If the toy industry moves away from the notion that plastic is the automatic default material for toys, there is no telling what we may see next.
On July 9 of this year, I published a blog post entitled: "Should We Be Planning for a Future Without Plastic?". The article was inspired by a petition in the U.K. to do away with plastic McDonald's Happy Meal Toys. At that time the petition had secured 325,000 signatures.
The article went on to note that Gen Z and Millennials are urgently concerned about pollution and the carbon footprint (note the recent shaming over celebrities who travel by plane). I ended the article by stating: "Will we see a future without petroleum-based plastics? I think the next five years will tell.
As it turns out, Hasbro is already getting out in front on the issue. They are not stopping the use of plastic in toys, but they are, as of 2020, going to begin ending the use of plastic in packaging. That's according to an article on the WPRI website entitled: "Game over Hasbro giving plastic packaging the boot from toys, games." The piece states that Hasbro "…hopes to eliminate virtually all plastic in its packaging by the end of 2022, including plastic elements like polybags, elastic bands, shrink wrap, window sheets, and blister packs."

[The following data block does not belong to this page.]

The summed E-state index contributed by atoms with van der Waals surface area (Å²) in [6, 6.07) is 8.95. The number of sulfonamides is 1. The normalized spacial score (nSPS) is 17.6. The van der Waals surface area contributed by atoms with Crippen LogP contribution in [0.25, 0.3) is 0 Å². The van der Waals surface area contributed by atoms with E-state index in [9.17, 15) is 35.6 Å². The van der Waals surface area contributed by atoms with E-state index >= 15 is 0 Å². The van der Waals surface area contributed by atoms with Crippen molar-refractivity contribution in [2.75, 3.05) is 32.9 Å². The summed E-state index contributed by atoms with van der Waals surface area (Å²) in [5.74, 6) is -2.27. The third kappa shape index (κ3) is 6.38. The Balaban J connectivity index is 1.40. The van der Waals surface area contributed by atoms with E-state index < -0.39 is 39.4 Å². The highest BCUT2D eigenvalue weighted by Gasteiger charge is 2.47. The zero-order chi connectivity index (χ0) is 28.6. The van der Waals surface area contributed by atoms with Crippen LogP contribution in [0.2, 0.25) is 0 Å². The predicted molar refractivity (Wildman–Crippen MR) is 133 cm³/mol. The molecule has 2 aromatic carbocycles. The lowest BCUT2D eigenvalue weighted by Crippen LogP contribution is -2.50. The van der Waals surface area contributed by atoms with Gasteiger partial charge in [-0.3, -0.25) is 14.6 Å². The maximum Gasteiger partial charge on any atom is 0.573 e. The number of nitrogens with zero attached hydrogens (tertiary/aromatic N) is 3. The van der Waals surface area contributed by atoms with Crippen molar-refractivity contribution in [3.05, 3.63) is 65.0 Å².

If Hasbro is eliminating plastic in packaging, what might be its plans for the toys themselves? And in doing so, will Hasbro be interested in innovative toy concepts that don't just embrace the newest technology or fad but instead different materials? Will they and other toy companies be interested in natural materials like wood or cloth or new synthetic, nature-friendly materials like bioplastics?
If the toy industry moves away from the notion that plastic is the automatic default material for toys, there is no telling what we may see next. I think that it is going to get very interesting.